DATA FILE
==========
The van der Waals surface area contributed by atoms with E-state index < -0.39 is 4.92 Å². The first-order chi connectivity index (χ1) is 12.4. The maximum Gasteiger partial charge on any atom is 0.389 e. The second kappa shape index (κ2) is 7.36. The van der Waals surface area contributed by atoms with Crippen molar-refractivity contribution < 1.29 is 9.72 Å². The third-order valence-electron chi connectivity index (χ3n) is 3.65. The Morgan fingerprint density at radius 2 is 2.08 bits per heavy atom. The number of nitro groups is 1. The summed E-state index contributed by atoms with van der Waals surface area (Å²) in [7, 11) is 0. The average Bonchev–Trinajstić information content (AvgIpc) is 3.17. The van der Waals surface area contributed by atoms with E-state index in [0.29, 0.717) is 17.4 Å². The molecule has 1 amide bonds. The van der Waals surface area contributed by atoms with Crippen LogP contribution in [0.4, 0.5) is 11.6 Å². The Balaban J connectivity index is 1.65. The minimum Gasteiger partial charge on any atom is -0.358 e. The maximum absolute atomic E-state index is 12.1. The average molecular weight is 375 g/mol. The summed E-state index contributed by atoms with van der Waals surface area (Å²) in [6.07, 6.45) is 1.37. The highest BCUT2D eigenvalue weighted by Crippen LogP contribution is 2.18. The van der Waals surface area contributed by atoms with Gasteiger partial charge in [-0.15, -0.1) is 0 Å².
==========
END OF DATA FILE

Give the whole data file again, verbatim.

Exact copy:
The van der Waals surface area contributed by atoms with E-state index < -0.39 is 4.92 Å². The first-order chi connectivity index (χ1) is 12.4. The maximum Gasteiger partial charge on any atom is 0.389 e. The second kappa shape index (κ2) is 7.36. The van der Waals surface area contributed by atoms with Crippen molar-refractivity contribution < 1.29 is 9.72 Å². The third-order valence-electron chi connectivity index (χ3n) is 3.65. The Morgan fingerprint density at radius 2 is 2.08 bits per heavy atom. The number of nitro groups is 1. The summed E-state index contributed by atoms with van der Waals surface area (Å²) in [7, 11) is 0. The average Bonchev–Trinajstić information content (AvgIpc) is 3.17. The van der Waals surface area contributed by atoms with E-state index in [0.29, 0.717) is 17.4 Å². The molecule has 1 amide bonds. The van der Waals surface area contributed by atoms with Crippen LogP contribution in [0.4, 0.5) is 11.6 Å². The Balaban J connectivity index is 1.65. The minimum Gasteiger partial charge on any atom is -0.358 e. The maximum absolute atomic E-state index is 12.1. The average molecular weight is 375 g/mol. The summed E-state index contributed by atoms with van der Waals surface area (Å²) in [6.07, 6.45) is 1.37. The highest BCUT2D eigenvalue weighted by Crippen LogP contribution is 2.18. The van der Waals surface area contributed by atoms with Gasteiger partial charge in [-0.15, -0.1) is 0 Å².